Health care providers are increasingly embracing creative real estate strategies, paving the way for more medical office buildings to co-locate alongside senior living communities.
Many developers and owners of medical office buildings are moving away from hospitals and instead opening their doors closer to where patients live, according to recent research report from professional services firm JLL (NYSE: JLL). In turn, this has made it more likely that medical office buildings and senior living communities become neighbors, or even share the same space.
“I think that we’re definitely going to see a trend toward senior housing co-locating with other uses, and medical office buildings would certainly be one of those other uses,” Charles Bissell, a managing director at JLL, told Senior Housing News. “It’s a huge positive for senior living providers to have health care services nearby, as it gives the residents peace of mind and certainly helps create demand for that senior living.”
Data collected by real estate research firm Revista and cited by the researchers shows that, by the end of this year, nearly three quarters (73%) of all medical office building construction projects underway will be off-campus locations. That’s a stark difference from 2014, when just 56% of medical office building projects under construction were located off of hospital campuses.
“Now more than ever, health care providers of all sizes are … using real estate to serve patients more efficiently and effectively,” the research report noted. “The manifold benefits of more diverse offerings for care are fueling a swell in off-campus locations that, together with future-friendly health care delivery, help boost revenue and trim costs.”
At the same time, older adults are contributing to the lion’s share of health care spending, with 73% of such spending in the U.S. coming from the the 50-or-older demographic. As seniors’ health care needs grow, logic dictates that there will need to be more medical office buildings, health care-anchored retail centers, surgery centers and other specialty buildings to serve those needs, the report explained.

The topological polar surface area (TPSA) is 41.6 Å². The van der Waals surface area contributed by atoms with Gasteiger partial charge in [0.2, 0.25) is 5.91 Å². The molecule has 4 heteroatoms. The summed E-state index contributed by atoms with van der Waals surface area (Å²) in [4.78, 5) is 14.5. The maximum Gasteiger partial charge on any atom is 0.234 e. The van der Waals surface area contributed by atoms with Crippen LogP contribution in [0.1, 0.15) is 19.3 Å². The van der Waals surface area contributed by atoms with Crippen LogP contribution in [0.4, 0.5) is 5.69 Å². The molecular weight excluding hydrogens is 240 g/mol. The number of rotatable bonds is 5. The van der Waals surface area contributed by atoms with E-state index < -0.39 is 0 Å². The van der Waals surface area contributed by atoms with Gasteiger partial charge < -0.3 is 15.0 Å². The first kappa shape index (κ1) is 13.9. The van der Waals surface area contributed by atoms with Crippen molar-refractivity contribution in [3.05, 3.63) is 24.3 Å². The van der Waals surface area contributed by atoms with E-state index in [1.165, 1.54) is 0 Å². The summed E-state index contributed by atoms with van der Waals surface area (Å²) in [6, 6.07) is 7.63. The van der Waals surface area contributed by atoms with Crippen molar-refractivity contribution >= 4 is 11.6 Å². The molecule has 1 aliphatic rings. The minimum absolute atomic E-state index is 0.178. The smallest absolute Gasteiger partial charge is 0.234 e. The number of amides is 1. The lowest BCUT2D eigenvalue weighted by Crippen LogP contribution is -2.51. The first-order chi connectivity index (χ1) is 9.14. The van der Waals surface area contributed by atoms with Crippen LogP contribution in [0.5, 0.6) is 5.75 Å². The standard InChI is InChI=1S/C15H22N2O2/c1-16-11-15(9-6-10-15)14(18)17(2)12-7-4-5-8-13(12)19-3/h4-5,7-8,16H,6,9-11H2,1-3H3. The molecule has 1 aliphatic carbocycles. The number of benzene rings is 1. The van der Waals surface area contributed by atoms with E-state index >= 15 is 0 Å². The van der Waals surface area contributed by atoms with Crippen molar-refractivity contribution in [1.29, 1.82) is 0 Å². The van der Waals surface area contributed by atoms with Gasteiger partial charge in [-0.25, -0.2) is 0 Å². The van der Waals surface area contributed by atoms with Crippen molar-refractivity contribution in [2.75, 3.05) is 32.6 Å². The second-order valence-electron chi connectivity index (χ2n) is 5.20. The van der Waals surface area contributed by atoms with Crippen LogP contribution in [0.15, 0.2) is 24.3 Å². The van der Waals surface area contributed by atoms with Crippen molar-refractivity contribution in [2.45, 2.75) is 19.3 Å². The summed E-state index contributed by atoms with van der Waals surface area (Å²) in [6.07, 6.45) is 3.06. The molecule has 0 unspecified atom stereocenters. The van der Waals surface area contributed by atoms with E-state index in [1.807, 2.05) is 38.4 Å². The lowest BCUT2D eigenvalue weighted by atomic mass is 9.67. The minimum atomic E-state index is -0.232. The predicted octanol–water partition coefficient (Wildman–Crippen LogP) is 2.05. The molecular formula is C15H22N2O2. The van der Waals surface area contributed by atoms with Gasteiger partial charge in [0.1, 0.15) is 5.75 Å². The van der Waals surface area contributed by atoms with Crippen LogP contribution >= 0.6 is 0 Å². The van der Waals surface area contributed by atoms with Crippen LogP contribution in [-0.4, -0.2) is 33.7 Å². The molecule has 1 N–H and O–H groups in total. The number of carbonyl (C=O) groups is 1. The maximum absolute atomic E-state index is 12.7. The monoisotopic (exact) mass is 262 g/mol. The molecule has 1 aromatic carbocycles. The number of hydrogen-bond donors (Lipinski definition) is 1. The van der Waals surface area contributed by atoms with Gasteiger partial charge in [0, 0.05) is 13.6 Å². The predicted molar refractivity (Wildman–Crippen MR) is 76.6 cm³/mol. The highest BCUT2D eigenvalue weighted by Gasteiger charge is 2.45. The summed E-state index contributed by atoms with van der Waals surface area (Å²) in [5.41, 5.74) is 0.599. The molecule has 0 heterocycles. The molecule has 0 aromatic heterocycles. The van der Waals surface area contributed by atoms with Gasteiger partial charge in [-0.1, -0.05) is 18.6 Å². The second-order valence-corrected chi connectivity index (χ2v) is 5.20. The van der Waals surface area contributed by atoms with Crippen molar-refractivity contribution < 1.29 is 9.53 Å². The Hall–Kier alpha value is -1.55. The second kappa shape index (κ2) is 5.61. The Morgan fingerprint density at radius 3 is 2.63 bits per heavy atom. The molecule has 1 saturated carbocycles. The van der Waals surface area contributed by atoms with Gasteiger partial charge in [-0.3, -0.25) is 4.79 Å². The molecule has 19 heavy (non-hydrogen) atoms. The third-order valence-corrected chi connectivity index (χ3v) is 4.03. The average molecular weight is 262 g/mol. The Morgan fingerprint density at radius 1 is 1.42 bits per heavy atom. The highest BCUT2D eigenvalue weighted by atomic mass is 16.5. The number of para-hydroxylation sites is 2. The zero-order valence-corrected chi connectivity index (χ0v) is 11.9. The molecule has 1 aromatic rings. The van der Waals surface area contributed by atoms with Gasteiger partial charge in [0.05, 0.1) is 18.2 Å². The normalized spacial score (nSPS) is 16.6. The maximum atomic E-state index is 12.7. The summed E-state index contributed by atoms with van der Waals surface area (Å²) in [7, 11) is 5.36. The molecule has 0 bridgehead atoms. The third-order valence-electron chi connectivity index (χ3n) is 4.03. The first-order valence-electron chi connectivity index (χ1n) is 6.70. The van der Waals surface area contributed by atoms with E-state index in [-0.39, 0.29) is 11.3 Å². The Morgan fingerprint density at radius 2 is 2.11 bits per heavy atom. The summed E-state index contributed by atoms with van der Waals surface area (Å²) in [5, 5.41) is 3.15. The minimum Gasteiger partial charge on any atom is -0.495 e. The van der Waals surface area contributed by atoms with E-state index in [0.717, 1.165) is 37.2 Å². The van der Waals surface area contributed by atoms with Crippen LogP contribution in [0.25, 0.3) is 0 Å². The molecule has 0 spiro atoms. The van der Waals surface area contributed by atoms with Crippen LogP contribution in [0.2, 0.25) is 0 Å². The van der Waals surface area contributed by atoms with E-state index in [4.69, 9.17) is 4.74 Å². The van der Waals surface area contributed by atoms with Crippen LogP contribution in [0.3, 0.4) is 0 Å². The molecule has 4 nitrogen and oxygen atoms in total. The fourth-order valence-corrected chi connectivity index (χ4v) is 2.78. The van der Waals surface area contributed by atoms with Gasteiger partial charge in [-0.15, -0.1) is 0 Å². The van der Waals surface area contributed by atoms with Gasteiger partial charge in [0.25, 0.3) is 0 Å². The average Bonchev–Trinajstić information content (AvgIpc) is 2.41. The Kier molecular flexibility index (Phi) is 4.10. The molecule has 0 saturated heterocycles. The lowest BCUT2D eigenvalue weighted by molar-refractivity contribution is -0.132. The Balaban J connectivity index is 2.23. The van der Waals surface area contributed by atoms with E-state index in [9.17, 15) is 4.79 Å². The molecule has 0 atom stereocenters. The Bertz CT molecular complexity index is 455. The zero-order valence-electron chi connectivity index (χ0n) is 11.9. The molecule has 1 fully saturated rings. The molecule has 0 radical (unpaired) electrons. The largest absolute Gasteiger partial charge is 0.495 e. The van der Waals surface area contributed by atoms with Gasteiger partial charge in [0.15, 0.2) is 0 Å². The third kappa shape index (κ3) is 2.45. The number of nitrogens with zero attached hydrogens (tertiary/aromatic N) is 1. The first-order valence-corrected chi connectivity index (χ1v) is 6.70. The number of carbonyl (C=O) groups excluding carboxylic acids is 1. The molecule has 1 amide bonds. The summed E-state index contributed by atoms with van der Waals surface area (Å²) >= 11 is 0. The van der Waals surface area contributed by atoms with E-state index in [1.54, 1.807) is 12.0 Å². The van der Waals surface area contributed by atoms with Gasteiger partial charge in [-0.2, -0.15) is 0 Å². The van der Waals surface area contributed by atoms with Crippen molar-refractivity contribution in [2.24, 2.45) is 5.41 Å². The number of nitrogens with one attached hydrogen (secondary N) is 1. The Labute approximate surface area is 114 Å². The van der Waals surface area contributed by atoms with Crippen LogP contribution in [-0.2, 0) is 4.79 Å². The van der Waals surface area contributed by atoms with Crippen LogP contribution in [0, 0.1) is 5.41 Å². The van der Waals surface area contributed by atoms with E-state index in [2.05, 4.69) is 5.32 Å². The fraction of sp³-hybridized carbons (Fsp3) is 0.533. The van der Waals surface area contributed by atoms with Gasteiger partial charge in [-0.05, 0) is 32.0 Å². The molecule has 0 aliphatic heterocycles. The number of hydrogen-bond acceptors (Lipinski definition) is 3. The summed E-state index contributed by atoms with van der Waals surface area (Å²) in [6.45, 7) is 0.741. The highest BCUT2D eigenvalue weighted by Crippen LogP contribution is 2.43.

Meanwhile, as senior housing providers are also seeking out creative new locations such as mixed-use developments, it makes sense that some might find themselves sharing space with a medical office building.
“You could have a building or a campus with several different uses, like a medical office component, some senior rental housing, and even have potentially a small hotel component,” Bissell said. “All those uses can be complimentary in certain locations.”
Clustering senior living communities and outpatient medical facilities could also open up more opportunities to develop both property types in a wider variety of markets.
“In some instances, they’re figuring out ways to co-locate facilities in high-density locations where it would be otherwise difficult to do either a freestanding medical office building or a senior living community,” Bissell added. “But you combine the two into a more dense-use location, and the economics can start to work.”
It is important to note that hospitals don’t seem to be going anywhere, as hospital construction starts are actually on the rise this year. Still, the trend of medical office buildings cropping up alongside senior living communities should continue in the years ahead, Bissell added.
Written by Tim Regan